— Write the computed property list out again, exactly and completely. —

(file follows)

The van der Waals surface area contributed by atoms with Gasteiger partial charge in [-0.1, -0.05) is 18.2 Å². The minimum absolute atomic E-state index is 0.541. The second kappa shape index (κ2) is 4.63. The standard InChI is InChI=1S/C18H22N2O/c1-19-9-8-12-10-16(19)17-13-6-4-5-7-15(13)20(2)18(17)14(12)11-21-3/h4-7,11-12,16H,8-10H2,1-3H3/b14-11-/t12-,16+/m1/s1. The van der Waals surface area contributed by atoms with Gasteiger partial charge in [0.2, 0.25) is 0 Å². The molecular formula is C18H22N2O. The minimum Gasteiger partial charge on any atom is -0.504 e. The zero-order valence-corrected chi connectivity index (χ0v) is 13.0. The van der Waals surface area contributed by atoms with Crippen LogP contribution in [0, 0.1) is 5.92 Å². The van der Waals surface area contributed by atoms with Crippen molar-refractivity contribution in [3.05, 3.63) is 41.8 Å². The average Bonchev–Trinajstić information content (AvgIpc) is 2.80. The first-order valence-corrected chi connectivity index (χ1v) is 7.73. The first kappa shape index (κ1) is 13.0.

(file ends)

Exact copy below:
The van der Waals surface area contributed by atoms with Gasteiger partial charge in [-0.1, -0.05) is 18.2 Å². The minimum absolute atomic E-state index is 0.541. The second kappa shape index (κ2) is 4.63. The standard InChI is InChI=1S/C18H22N2O/c1-19-9-8-12-10-16(19)17-13-6-4-5-7-15(13)20(2)18(17)14(12)11-21-3/h4-7,11-12,16H,8-10H2,1-3H3/b14-11-/t12-,16+/m1/s1. The van der Waals surface area contributed by atoms with Gasteiger partial charge in [0.2, 0.25) is 0 Å². The molecular formula is C18H22N2O. The minimum Gasteiger partial charge on any atom is -0.504 e. The zero-order valence-corrected chi connectivity index (χ0v) is 13.0. The van der Waals surface area contributed by atoms with Crippen LogP contribution in [0, 0.1) is 5.92 Å². The van der Waals surface area contributed by atoms with Crippen molar-refractivity contribution in [3.05, 3.63) is 41.8 Å². The average Bonchev–Trinajstić information content (AvgIpc) is 2.80. The first-order valence-corrected chi connectivity index (χ1v) is 7.73. The first kappa shape index (κ1) is 13.0.